Will Lantana return to tourism spotlight?
The former site of Bermuda’s first cottage colony languishes on the property market a quarter of a century after it closed down, and some 15 years following its purchase for the purpose of redevelopment.
Lantana Colony Club opened in 1958 during the heyday of the island’s tourism industry, featuring formal gardens, tennis courts, a croquet lawn, pool and a private beach.
Boat-owning patrons cruised to Lantana’s dock before enjoying a meal in the property’s restaurant.
Closed since 1998, the 9.73-acre Sandys parish property with sweeping views of the Great Sound was bought in 2008 by Lawrence Doyle, the cofounder and managing director of the US-based hedge fund and mutual fund managers Horizon Kinetics.
The property is zoned for tourism that allows for residential use. Permission from previous planning approvals included 28 hotel condominiums, 13 residences, a beach pavilion, pools and a clubhouse.
Mr Doyle, who also owns a 330-acre horse-breeding operation in Kentucky, cleared the site of buildings in preparation for development.
But his plans were hampered first by a worldwide financial crisis, and later when his attention was diverted by the 2014 purchase of the Newstead and Belmont Hills properties.
The Covid-19 pandemic, as it was for many projects, was a more recent obstruction.
Mr Doyle characterised the project as a “little unlucky”.
He added: “The financial crisis in 2008 and the pandemic — so that’s six years now.”
Mr Doyle put Lantana on the market in 2015 for $16.9 million.
It remains there today, the asking price unchanged.
Mr Doyle said the listing realtor, Keller Williams Bermuda, is approached concerning the property every six months, adding: “There has been a little more interest in it, more people inquiring about it, but nothing concrete.”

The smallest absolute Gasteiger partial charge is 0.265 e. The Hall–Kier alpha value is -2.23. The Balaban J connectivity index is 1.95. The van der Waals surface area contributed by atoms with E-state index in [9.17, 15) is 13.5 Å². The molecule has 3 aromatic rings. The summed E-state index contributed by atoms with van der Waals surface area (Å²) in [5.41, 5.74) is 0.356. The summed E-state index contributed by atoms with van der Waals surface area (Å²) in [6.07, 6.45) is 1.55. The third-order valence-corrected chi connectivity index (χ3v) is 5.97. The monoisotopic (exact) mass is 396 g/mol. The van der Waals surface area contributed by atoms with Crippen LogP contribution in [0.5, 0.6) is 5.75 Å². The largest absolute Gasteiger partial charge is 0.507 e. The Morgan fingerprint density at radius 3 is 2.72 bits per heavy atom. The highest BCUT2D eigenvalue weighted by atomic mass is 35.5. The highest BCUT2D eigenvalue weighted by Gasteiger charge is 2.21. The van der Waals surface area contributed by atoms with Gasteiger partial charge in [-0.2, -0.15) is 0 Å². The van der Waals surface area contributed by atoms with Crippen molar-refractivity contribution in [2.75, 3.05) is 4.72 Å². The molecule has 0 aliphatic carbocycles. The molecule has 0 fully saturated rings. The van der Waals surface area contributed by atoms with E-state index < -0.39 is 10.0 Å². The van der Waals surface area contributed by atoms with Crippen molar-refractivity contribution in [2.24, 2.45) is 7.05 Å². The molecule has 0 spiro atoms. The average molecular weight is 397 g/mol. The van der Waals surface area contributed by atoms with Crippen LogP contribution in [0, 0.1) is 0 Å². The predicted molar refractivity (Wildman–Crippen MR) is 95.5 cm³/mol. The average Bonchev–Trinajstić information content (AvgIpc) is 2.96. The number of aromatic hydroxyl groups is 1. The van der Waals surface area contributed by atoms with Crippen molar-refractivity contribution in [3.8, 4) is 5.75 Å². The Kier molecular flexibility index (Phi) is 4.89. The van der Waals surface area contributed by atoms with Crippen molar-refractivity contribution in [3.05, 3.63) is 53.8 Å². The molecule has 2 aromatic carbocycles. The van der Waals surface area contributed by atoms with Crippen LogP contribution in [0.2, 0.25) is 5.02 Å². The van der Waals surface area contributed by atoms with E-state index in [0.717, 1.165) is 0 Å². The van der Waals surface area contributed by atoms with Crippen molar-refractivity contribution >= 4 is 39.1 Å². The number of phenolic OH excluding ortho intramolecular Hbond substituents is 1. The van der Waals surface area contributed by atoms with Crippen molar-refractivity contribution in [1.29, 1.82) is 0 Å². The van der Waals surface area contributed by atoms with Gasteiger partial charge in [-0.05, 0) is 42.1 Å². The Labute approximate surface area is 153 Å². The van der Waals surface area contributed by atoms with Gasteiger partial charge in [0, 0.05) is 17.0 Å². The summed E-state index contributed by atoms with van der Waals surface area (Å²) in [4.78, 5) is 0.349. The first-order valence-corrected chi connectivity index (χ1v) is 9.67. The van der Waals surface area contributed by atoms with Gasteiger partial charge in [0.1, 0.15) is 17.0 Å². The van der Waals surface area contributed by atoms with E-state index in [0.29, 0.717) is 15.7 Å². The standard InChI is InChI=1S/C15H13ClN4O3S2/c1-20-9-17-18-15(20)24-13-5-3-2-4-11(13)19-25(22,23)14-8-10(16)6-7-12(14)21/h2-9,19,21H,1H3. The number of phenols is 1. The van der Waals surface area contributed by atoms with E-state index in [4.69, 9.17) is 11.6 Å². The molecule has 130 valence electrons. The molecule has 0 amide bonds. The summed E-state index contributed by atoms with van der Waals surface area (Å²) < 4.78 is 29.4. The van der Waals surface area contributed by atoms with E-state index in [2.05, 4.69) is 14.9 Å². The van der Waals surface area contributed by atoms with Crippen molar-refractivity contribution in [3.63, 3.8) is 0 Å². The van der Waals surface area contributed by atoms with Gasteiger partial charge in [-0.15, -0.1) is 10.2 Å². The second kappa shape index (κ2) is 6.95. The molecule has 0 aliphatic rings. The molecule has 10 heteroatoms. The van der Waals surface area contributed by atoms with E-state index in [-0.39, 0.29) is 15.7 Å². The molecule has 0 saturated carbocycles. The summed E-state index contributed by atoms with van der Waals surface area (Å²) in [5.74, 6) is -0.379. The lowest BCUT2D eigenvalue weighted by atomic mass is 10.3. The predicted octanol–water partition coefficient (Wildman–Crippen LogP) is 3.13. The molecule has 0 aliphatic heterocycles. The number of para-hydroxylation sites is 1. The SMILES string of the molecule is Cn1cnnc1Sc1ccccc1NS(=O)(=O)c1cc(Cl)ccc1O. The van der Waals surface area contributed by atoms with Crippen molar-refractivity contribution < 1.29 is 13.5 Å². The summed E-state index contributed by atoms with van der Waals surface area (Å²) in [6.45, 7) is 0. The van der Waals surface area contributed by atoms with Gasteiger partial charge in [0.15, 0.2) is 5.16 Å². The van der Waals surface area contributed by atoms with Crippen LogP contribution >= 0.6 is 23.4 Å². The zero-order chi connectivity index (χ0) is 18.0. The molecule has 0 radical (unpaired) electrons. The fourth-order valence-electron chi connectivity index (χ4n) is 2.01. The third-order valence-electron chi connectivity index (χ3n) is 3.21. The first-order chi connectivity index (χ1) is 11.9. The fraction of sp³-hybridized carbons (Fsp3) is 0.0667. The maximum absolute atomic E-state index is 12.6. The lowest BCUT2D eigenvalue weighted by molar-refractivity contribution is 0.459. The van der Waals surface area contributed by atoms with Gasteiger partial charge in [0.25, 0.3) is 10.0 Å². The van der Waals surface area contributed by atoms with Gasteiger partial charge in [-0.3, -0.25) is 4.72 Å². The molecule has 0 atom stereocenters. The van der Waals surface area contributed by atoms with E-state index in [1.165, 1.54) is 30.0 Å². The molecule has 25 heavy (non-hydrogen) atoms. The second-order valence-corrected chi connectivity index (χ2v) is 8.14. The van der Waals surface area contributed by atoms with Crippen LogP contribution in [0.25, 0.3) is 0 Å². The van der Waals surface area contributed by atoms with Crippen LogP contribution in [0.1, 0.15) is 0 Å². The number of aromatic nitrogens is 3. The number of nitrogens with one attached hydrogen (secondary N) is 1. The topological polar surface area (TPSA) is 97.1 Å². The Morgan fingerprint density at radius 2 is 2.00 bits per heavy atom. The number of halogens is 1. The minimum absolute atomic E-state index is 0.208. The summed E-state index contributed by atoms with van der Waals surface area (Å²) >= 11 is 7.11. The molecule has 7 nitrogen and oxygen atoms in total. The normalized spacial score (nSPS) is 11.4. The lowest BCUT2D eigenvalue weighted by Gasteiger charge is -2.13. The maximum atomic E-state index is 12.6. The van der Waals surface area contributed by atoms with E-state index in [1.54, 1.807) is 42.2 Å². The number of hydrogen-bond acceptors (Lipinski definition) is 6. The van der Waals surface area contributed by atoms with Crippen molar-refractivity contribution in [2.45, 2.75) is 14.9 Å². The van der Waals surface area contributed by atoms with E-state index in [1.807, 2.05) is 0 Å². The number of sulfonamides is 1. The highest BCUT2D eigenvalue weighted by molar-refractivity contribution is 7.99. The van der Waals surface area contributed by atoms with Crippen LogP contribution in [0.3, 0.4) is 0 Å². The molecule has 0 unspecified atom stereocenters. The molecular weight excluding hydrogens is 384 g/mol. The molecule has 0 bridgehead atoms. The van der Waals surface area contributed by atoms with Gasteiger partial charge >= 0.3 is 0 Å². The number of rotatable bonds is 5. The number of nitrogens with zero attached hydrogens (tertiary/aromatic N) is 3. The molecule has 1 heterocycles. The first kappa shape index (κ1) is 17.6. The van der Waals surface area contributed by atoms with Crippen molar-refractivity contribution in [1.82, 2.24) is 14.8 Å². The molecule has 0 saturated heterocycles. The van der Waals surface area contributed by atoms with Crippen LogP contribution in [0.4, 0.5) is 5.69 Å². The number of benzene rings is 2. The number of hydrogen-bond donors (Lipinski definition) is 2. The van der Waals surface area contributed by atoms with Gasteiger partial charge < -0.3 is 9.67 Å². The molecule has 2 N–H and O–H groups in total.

He said his priority is the sale of fractional units at Newstead Belmont Hills Golf Resort and Spa; some 50 of 138 units have been sold.
“The fractional market has been tricky — I am not looking to develop more until that is sold. That is picking up, as well.”
Mr Doyle said there are more attractive opportunities on the market than investing in a development in Bermuda.
“I can buy a 350-unit, multifamily property in Texas for below construction cost as opposed to spending $1,500 a square foot to build on spec in Bermuda. It’s very expensive.”
He is philosophical about the investment in Lantana.
Mr Doyle said: “You win some, you lose some. It’s a beautiful piece of property. With inflation, it might be going up (in value). Maybe I’ll do something with it someday.
“Right now, I don’t feel the economics are there to really develop it.”
The 64-year-old businessman visits the island twice a year and remains a keen observer of the Bermuda market.
He said Azura, the South Shore venture that sees people buy residences and then put all or part of them into the property’s hotel programme, has caught his eye.
Recently, Azura developer John Bush told The Royal Gazette that the development has been able to pay off its bank loan for the project.
Mr Doyle said: “Azura has a nice model. I might go that way. Maybe that’s a better way to go than tourism.”
He added: “If I subdivide it, and build houses, I have to build a hotel and I don’t think a hotel is a prudent thing to build these days.
“The world has changed. Every government has been great to me. It’s nothing to do with government. I just don’t think I can make it work, to be honest with you.
“Fortunately, I have other investments, properties performing well and hopefully something will move along on the other eventually.”
Mr Doyle said he is open to a partnership to develop Lantana.
He added: “I’m not that good a marketer. If someone came in, and was a better marketer than me, and wanted to develop the property, I would either sell or participate if they wanted me.”
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